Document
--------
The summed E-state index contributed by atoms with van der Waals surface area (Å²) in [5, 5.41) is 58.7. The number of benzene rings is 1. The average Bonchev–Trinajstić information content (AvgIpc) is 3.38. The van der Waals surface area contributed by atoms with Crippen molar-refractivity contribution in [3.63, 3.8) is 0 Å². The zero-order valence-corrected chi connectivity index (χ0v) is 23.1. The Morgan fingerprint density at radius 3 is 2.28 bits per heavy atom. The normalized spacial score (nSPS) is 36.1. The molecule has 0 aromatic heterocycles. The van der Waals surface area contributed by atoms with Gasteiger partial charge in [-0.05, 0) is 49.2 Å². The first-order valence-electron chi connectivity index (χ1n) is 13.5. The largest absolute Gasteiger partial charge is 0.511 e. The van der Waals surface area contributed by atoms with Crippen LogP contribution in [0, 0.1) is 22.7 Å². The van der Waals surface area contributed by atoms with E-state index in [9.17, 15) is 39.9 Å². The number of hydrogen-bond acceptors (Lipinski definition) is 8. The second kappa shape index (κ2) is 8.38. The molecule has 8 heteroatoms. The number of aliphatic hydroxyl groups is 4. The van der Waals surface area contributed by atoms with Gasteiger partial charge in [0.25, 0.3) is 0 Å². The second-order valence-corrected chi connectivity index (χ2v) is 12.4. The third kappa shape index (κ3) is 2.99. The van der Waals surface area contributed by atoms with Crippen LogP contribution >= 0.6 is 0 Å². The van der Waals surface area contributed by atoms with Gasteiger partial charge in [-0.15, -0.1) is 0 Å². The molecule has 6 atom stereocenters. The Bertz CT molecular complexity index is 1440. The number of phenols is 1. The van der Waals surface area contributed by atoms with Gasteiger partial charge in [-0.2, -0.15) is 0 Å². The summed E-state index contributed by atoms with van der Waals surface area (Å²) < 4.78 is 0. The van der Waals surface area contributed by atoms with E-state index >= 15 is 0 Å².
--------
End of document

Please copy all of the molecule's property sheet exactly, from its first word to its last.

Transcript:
The summed E-state index contributed by atoms with van der Waals surface area (Å²) in [5, 5.41) is 58.7. The number of benzene rings is 1. The average Bonchev–Trinajstić information content (AvgIpc) is 3.38. The van der Waals surface area contributed by atoms with Crippen molar-refractivity contribution in [3.63, 3.8) is 0 Å². The zero-order valence-corrected chi connectivity index (χ0v) is 23.1. The Morgan fingerprint density at radius 3 is 2.28 bits per heavy atom. The normalized spacial score (nSPS) is 36.1. The molecule has 0 aromatic heterocycles. The van der Waals surface area contributed by atoms with Gasteiger partial charge in [-0.05, 0) is 49.2 Å². The first-order valence-electron chi connectivity index (χ1n) is 13.5. The largest absolute Gasteiger partial charge is 0.511 e. The van der Waals surface area contributed by atoms with Crippen LogP contribution in [0, 0.1) is 22.7 Å². The van der Waals surface area contributed by atoms with E-state index in [9.17, 15) is 39.9 Å². The number of hydrogen-bond acceptors (Lipinski definition) is 8. The second kappa shape index (κ2) is 8.38. The molecule has 8 heteroatoms. The number of aliphatic hydroxyl groups is 4. The van der Waals surface area contributed by atoms with Gasteiger partial charge in [0.25, 0.3) is 0 Å². The second-order valence-corrected chi connectivity index (χ2v) is 12.4. The third kappa shape index (κ3) is 2.99. The van der Waals surface area contributed by atoms with Crippen LogP contribution >= 0.6 is 0 Å². The van der Waals surface area contributed by atoms with Gasteiger partial charge in [-0.15, -0.1) is 0 Å². The molecule has 6 atom stereocenters. The Bertz CT molecular complexity index is 1440. The number of phenols is 1. The van der Waals surface area contributed by atoms with Gasteiger partial charge in [-0.2, -0.15) is 0 Å². The summed E-state index contributed by atoms with van der Waals surface area (Å²) < 4.78 is 0. The van der Waals surface area contributed by atoms with E-state index >= 15 is 0 Å².